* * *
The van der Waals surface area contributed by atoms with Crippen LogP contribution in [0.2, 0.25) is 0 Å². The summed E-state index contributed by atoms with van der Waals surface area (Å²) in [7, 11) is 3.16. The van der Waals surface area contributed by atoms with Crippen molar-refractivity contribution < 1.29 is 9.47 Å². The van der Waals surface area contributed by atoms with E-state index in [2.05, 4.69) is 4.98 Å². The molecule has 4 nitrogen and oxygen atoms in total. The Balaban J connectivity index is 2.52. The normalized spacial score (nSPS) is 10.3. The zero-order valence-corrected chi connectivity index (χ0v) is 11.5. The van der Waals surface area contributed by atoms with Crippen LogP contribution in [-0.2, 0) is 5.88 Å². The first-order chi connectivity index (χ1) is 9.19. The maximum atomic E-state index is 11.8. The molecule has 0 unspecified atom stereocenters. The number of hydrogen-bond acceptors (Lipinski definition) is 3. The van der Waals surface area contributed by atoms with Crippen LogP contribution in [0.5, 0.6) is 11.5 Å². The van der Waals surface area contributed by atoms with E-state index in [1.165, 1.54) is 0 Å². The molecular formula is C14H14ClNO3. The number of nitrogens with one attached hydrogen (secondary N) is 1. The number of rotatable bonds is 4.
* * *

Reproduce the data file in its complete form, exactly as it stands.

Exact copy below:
The van der Waals surface area contributed by atoms with Crippen LogP contribution in [0.2, 0.25) is 0 Å². The summed E-state index contributed by atoms with van der Waals surface area (Å²) in [7, 11) is 3.16. The van der Waals surface area contributed by atoms with Crippen molar-refractivity contribution < 1.29 is 9.47 Å². The van der Waals surface area contributed by atoms with E-state index in [2.05, 4.69) is 4.98 Å². The molecule has 4 nitrogen and oxygen atoms in total. The Balaban J connectivity index is 2.52. The normalized spacial score (nSPS) is 10.3. The zero-order valence-corrected chi connectivity index (χ0v) is 11.5. The van der Waals surface area contributed by atoms with Crippen LogP contribution in [-0.2, 0) is 5.88 Å². The first-order chi connectivity index (χ1) is 9.19. The maximum atomic E-state index is 11.8. The molecule has 0 unspecified atom stereocenters. The number of hydrogen-bond acceptors (Lipinski definition) is 3. The van der Waals surface area contributed by atoms with Crippen LogP contribution in [0.5, 0.6) is 11.5 Å². The van der Waals surface area contributed by atoms with E-state index in [1.165, 1.54) is 0 Å². The molecular formula is C14H14ClNO3. The number of nitrogens with one attached hydrogen (secondary N) is 1. The number of rotatable bonds is 4.